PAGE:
Cheap holidays and smaller phone bills balance living costs
The latest CPI data shows how we're spending our money.
The cost of living in Australia, among almost all household types, rose in line with the consumer price index (CPI) in the June quarter, according to the latest data.
The Australian Bureau of Statistics (ABS) released its Selected Living Cost Index (LCI) for June 2016, revealing moderate reductions in cost associated with food and non-alcoholic beverages, communications, recreation and culture for all households.
The four household categories include pensioners and beneficiaries, employees, age pensioners, other government transfer recipients and self-funded retirees.
Communication costs, such as phone and internet bills, fell between 1.3% and 1.5% across all households in June, compared with the previous March quarter.
Costs associated with recreation and culture, such as taking a holiday or visiting the theatre, also saw quarter-on-quarter drops across the board. This commodity was the most significant partial offset for self-funded retirees, driven by domestic holiday travel and accommodation. Falling accommodation and airfare prices reflect the softening demand during the winter period.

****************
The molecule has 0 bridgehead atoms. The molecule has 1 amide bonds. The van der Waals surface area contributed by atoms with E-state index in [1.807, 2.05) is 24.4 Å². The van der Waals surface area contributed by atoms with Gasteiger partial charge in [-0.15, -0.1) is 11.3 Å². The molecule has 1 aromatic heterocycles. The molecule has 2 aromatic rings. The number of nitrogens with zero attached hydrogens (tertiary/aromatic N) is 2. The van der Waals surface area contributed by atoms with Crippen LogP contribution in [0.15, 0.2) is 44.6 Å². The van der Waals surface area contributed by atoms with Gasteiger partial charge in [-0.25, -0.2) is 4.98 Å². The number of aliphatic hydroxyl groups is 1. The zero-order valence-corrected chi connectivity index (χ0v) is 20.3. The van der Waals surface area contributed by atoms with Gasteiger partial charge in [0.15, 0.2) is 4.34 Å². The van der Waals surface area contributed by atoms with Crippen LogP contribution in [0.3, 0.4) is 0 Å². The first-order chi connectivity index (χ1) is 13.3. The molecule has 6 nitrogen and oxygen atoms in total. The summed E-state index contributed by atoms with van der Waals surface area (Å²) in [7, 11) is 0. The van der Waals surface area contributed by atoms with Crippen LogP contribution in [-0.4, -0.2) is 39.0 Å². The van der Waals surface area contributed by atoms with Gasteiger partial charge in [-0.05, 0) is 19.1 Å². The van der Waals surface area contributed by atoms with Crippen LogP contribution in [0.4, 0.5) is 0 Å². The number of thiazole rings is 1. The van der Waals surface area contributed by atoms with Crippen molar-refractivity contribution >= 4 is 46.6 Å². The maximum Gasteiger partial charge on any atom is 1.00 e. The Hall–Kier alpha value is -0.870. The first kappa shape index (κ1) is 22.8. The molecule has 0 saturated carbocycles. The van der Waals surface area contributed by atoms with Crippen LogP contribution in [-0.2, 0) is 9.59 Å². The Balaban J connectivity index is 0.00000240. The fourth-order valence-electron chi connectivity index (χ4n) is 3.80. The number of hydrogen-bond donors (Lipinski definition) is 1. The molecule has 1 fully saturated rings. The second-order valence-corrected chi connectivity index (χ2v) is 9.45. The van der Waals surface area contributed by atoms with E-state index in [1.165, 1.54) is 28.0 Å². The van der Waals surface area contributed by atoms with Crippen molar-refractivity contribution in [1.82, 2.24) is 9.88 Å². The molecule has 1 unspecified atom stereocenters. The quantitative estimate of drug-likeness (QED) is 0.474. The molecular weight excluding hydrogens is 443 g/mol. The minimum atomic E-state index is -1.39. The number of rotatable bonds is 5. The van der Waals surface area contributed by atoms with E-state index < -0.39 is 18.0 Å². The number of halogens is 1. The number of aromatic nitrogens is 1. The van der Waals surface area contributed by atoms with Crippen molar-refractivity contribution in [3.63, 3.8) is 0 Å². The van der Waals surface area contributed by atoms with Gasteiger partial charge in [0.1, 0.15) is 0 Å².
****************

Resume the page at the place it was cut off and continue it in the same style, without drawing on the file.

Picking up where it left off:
For pensioner and beneficiary households the LCI rose as a result of a rise in alcohol and tobacco costs (+1.3%). Increases to tobacco can be attributed to the government's 1.2% federal excise increase in March.
Increases in private health insurance premiums in April saw costs associated with health rise 2.2% quarter-on-quarter for employee households in June.
Over the last twelve months the LCI for age pensioner households rose just 0.7%, while the CPI rose 1.0%.
Paying regular living expenses can be a daunting experience for young people moving out of home. Use our handy guide to find out how much it’s going to cost now and into the future.